The figure, which emerged under questioning from MPs, underlined the sheer scale of untracked spread of the virus as the UK struggles with a highly infectious new variant.
But the Tory peer suggested that paying people more money to quarantine at home may not drive “the right behaviour” and may lead to “unforeseen consequences”.
Giving evidence to the Commons Science and Technology Committee, Harding said that the most recent figure for Covid cases and their contacts was 700,000 people last week.
Pressed by former health secretary Jeremy Hunt to estimate how many were not isolating, she said around 20% – on the best estimates – were failing to do so.
She said with 100,000 total cases and contacts per day, “circa 20,000 people a day would not be” staying at home as they should be.
Hunt said: “Thousands of people every day is enough to restart the pandemic.”
Harding also came under fire for having claimed last year that the £22bn cost of her service would prevent a second and third wave of the pandemic, and was criticised for failing to publish evidence that Test and Trace was having a significant impact on the “R number” that indicates the spread of the virus.
She raised eyebrows, too, when she declared that “none of us were able to predict” the new variants, such as the Kent and South African mutations that have high levels of transmissibility.
Asked by Hunt why she thought people were not isolating when they should be, Harding said one element was communication – people not understanding and not being clear about what they should and should not do.
“The clearer and simpler the guidance, the easier is it for people to follow it,” she said.
She added that cash support was also a factor for low isolation rates, but said any financial incentive should be devised so it “genuinely drives the right behaviour, rather than any unforeseen consequences”.
After the hearing, shadow health minister Justin Madders said: “It has been clear for a year now that many people would need financial support in order to self isolate.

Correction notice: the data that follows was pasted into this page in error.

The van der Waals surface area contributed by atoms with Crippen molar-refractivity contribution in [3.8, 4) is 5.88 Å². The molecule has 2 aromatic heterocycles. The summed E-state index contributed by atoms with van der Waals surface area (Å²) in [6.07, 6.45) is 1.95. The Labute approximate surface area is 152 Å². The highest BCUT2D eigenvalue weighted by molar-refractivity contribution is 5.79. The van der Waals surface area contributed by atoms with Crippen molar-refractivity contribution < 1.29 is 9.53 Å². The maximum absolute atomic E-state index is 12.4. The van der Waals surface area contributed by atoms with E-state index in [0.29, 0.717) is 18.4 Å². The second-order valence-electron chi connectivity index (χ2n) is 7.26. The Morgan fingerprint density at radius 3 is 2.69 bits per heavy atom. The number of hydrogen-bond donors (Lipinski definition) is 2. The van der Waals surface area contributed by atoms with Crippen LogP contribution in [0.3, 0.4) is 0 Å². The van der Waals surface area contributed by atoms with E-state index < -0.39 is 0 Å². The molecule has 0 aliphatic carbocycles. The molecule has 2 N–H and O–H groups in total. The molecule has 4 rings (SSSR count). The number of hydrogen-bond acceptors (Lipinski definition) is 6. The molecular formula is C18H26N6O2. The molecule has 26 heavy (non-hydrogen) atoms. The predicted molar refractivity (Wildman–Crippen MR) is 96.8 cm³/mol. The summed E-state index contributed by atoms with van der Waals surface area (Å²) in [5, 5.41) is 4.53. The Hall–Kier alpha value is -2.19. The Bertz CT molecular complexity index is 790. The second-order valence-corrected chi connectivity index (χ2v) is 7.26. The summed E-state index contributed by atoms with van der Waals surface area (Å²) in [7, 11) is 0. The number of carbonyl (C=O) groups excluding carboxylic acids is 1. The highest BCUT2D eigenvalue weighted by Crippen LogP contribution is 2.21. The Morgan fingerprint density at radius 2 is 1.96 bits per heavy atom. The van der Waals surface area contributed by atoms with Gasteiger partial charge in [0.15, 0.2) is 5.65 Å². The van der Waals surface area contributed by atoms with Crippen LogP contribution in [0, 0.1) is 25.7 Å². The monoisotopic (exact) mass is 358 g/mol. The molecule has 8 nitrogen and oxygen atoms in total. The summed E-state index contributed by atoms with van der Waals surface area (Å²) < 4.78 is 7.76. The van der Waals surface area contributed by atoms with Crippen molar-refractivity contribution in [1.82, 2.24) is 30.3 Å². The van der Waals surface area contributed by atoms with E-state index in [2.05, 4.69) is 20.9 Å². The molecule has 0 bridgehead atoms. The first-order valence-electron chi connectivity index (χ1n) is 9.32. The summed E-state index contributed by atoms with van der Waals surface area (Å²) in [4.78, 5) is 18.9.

“Now that Dido Harding has set out what that means in terms of people potentially infecting others on a daily basis surely the Government must now come forward with a proper self isolation support scheme.”
Former health secretary Hunt also said that the figures laid bare “a gaping hole” in financial support.
During the session, committee chair Greg Clark put to Harding that Test and Trace’s business case published last year had sought to justify its huge £22bn budget by saying its “main driver” was “the avoidance of a second national lockdown and the vast associated social and economic costs”.
Harding replied: “We are not the single silver bullet. Between that business plan being published and us going into the lockdown we’re currently in now, we’ve seen the virus mutate, we’ve seen the new variants emerge, which was something that none of us had were able to predict.”
Clark later picked up on that claim. “Was it not possible, is it not possible, to be primed and ready to respond actually to mutations, which most scientists we’ve heard from across the year have felt was not only likely but almost certain?”
Harding replied that extra “surge capacity” in her service had proved it was ready deploy genomic sequencing to spot new variants.
“What I was referring to earlier is predicting exactly when that is going to happen, and therefore being ahead of the curve – that’s much harder. And I don’t think any scientists in the world would be willing to sign up to a date stamp of when specific mutations are likely to occur.”
During evidence, Harding confirmed that private consultants had been hired at a pay rate of £1,100 a day. Test and Trace testing director Mark Hewlett revealed that approximately 200 private consultants would be replaced in the next three months by full-time civil servants.